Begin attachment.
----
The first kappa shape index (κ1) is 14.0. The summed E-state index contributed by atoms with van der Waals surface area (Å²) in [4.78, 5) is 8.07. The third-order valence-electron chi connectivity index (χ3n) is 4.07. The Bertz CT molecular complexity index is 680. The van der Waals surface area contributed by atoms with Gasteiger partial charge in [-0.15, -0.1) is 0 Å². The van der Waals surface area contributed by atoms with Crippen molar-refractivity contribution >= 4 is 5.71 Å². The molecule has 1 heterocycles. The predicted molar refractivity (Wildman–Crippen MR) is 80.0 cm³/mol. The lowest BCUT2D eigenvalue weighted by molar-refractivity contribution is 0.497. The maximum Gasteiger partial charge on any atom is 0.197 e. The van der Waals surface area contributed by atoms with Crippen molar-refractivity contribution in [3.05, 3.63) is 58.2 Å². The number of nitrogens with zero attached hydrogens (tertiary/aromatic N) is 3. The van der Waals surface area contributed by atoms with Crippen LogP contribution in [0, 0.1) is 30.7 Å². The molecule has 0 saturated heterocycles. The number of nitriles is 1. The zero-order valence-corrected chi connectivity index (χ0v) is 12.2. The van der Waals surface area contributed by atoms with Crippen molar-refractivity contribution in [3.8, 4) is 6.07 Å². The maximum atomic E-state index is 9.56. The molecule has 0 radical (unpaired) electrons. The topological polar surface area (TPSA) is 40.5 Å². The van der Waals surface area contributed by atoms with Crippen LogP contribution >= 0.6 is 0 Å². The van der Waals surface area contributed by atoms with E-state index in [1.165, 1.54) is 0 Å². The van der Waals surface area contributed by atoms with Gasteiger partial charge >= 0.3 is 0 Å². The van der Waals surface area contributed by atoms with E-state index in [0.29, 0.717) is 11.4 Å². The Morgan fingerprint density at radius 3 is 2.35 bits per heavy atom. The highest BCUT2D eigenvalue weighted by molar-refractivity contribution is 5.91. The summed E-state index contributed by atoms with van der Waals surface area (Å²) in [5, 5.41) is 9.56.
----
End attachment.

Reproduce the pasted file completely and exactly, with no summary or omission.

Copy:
The first kappa shape index (κ1) is 14.0. The summed E-state index contributed by atoms with van der Waals surface area (Å²) in [4.78, 5) is 8.07. The third-order valence-electron chi connectivity index (χ3n) is 4.07. The Bertz CT molecular complexity index is 680. The van der Waals surface area contributed by atoms with Gasteiger partial charge in [-0.15, -0.1) is 0 Å². The van der Waals surface area contributed by atoms with Crippen molar-refractivity contribution >= 4 is 5.71 Å². The molecule has 1 heterocycles. The predicted molar refractivity (Wildman–Crippen MR) is 80.0 cm³/mol. The lowest BCUT2D eigenvalue weighted by molar-refractivity contribution is 0.497. The maximum Gasteiger partial charge on any atom is 0.197 e. The van der Waals surface area contributed by atoms with Crippen molar-refractivity contribution in [3.05, 3.63) is 58.2 Å². The number of nitrogens with zero attached hydrogens (tertiary/aromatic N) is 3. The van der Waals surface area contributed by atoms with Crippen LogP contribution in [0, 0.1) is 30.7 Å². The molecule has 0 saturated heterocycles. The number of nitriles is 1. The zero-order valence-corrected chi connectivity index (χ0v) is 12.2. The van der Waals surface area contributed by atoms with Crippen molar-refractivity contribution in [3.8, 4) is 6.07 Å². The maximum atomic E-state index is 9.56. The molecule has 0 radical (unpaired) electrons. The topological polar surface area (TPSA) is 40.5 Å². The van der Waals surface area contributed by atoms with Crippen LogP contribution >= 0.6 is 0 Å². The van der Waals surface area contributed by atoms with E-state index in [1.165, 1.54) is 0 Å². The van der Waals surface area contributed by atoms with Gasteiger partial charge >= 0.3 is 0 Å². The van der Waals surface area contributed by atoms with E-state index in [0.29, 0.717) is 11.4 Å². The Morgan fingerprint density at radius 3 is 2.35 bits per heavy atom. The highest BCUT2D eigenvalue weighted by molar-refractivity contribution is 5.91. The summed E-state index contributed by atoms with van der Waals surface area (Å²) in [5, 5.41) is 9.56.